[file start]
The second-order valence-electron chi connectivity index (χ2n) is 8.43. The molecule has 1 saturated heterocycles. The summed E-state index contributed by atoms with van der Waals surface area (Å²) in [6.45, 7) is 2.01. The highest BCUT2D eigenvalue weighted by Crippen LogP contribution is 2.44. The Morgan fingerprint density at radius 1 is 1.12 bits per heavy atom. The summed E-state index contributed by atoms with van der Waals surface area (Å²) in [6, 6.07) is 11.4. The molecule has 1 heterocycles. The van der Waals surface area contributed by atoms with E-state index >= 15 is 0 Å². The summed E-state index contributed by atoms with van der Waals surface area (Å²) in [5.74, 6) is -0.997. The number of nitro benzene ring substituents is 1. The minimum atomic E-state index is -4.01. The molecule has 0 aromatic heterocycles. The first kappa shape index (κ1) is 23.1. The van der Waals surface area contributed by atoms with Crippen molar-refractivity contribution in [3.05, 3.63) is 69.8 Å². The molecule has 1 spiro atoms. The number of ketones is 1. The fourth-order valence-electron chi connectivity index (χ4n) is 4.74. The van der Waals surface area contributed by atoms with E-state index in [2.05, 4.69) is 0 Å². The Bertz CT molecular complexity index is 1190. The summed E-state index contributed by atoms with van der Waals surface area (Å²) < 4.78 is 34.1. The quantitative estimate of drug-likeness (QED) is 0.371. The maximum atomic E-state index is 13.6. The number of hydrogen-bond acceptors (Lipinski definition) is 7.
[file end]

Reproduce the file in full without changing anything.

The second-order valence-electron chi connectivity index (χ2n) is 8.43. The molecule has 1 saturated heterocycles. The summed E-state index contributed by atoms with van der Waals surface area (Å²) in [6.45, 7) is 2.01. The highest BCUT2D eigenvalue weighted by Crippen LogP contribution is 2.44. The Morgan fingerprint density at radius 1 is 1.12 bits per heavy atom. The summed E-state index contributed by atoms with van der Waals surface area (Å²) in [6, 6.07) is 11.4. The molecule has 1 heterocycles. The van der Waals surface area contributed by atoms with E-state index >= 15 is 0 Å². The summed E-state index contributed by atoms with van der Waals surface area (Å²) in [5.74, 6) is -0.997. The number of nitro benzene ring substituents is 1. The minimum atomic E-state index is -4.01. The molecule has 0 aromatic heterocycles. The first kappa shape index (κ1) is 23.1. The van der Waals surface area contributed by atoms with Crippen molar-refractivity contribution in [3.05, 3.63) is 69.8 Å². The molecule has 1 spiro atoms. The number of ketones is 1. The fourth-order valence-electron chi connectivity index (χ4n) is 4.74. The van der Waals surface area contributed by atoms with E-state index in [2.05, 4.69) is 0 Å². The Bertz CT molecular complexity index is 1190. The summed E-state index contributed by atoms with van der Waals surface area (Å²) < 4.78 is 34.1. The quantitative estimate of drug-likeness (QED) is 0.371. The maximum atomic E-state index is 13.6. The number of hydrogen-bond acceptors (Lipinski definition) is 7.